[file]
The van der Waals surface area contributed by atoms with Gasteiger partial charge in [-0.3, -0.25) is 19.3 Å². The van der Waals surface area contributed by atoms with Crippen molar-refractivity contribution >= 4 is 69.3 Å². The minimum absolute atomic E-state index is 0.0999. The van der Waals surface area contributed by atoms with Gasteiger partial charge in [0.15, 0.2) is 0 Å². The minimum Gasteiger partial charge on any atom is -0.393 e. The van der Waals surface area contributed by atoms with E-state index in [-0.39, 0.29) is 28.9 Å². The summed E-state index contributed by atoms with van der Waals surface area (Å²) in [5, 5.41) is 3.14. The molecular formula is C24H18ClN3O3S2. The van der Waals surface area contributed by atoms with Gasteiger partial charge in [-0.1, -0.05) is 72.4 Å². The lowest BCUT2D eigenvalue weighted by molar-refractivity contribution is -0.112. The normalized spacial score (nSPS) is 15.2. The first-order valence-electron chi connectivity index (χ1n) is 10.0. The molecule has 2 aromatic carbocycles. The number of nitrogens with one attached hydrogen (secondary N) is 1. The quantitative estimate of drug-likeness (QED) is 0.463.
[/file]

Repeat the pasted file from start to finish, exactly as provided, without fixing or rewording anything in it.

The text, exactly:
The van der Waals surface area contributed by atoms with Gasteiger partial charge in [-0.3, -0.25) is 19.3 Å². The van der Waals surface area contributed by atoms with Crippen molar-refractivity contribution >= 4 is 69.3 Å². The minimum absolute atomic E-state index is 0.0999. The van der Waals surface area contributed by atoms with Gasteiger partial charge in [0.15, 0.2) is 0 Å². The minimum Gasteiger partial charge on any atom is -0.393 e. The van der Waals surface area contributed by atoms with E-state index in [-0.39, 0.29) is 28.9 Å². The summed E-state index contributed by atoms with van der Waals surface area (Å²) in [5, 5.41) is 3.14. The molecular formula is C24H18ClN3O3S2. The van der Waals surface area contributed by atoms with Gasteiger partial charge in [-0.1, -0.05) is 72.4 Å². The lowest BCUT2D eigenvalue weighted by molar-refractivity contribution is -0.112. The normalized spacial score (nSPS) is 15.2. The first-order valence-electron chi connectivity index (χ1n) is 10.0. The molecule has 2 aromatic carbocycles. The number of nitrogens with one attached hydrogen (secondary N) is 1. The quantitative estimate of drug-likeness (QED) is 0.463.